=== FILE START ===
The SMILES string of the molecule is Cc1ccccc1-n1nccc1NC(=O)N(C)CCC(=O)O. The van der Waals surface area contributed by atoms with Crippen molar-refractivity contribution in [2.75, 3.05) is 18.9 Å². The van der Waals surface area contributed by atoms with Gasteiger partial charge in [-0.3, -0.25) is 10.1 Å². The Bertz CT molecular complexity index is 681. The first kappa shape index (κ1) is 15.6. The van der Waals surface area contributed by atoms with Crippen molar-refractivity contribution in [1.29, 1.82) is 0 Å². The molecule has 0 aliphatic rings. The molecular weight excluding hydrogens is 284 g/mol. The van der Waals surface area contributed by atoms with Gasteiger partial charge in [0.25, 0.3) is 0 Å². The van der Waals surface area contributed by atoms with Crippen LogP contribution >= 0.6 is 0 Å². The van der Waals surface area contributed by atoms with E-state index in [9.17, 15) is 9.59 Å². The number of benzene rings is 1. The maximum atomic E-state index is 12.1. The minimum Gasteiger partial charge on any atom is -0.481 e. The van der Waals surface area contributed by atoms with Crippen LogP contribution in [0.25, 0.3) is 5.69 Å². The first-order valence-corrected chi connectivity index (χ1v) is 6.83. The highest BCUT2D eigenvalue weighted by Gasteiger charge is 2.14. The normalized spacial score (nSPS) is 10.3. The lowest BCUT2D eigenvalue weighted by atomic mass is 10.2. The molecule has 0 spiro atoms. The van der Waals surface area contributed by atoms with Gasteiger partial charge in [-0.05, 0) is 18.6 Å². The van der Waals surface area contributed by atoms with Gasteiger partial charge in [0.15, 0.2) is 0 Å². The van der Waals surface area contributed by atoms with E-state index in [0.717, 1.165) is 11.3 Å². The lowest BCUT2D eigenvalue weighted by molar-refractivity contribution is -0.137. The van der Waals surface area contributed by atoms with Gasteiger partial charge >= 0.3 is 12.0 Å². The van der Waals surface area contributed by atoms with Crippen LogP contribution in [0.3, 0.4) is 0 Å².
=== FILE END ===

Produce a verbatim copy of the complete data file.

The SMILES string of the molecule is Cc1ccccc1-n1nccc1NC(=O)N(C)CCC(=O)O. The van der Waals surface area contributed by atoms with Crippen molar-refractivity contribution in [2.75, 3.05) is 18.9 Å². The van der Waals surface area contributed by atoms with Gasteiger partial charge in [-0.3, -0.25) is 10.1 Å². The Bertz CT molecular complexity index is 681. The first kappa shape index (κ1) is 15.6. The van der Waals surface area contributed by atoms with Crippen molar-refractivity contribution in [1.29, 1.82) is 0 Å². The molecule has 0 aliphatic rings. The molecular weight excluding hydrogens is 284 g/mol. The van der Waals surface area contributed by atoms with Gasteiger partial charge in [0.25, 0.3) is 0 Å². The van der Waals surface area contributed by atoms with Crippen LogP contribution >= 0.6 is 0 Å². The van der Waals surface area contributed by atoms with E-state index in [9.17, 15) is 9.59 Å². The number of benzene rings is 1. The maximum atomic E-state index is 12.1. The minimum Gasteiger partial charge on any atom is -0.481 e. The van der Waals surface area contributed by atoms with Crippen LogP contribution in [0.25, 0.3) is 5.69 Å². The first-order valence-corrected chi connectivity index (χ1v) is 6.83. The highest BCUT2D eigenvalue weighted by Gasteiger charge is 2.14. The normalized spacial score (nSPS) is 10.3. The lowest BCUT2D eigenvalue weighted by atomic mass is 10.2. The molecule has 0 spiro atoms. The van der Waals surface area contributed by atoms with Gasteiger partial charge in [-0.05, 0) is 18.6 Å². The van der Waals surface area contributed by atoms with Gasteiger partial charge in [0.15, 0.2) is 0 Å². The van der Waals surface area contributed by atoms with E-state index in [0.717, 1.165) is 11.3 Å². The lowest BCUT2D eigenvalue weighted by molar-refractivity contribution is -0.137. The van der Waals surface area contributed by atoms with Gasteiger partial charge >= 0.3 is 12.0 Å². The van der Waals surface area contributed by atoms with Crippen LogP contribution in [0.3, 0.4) is 0 Å².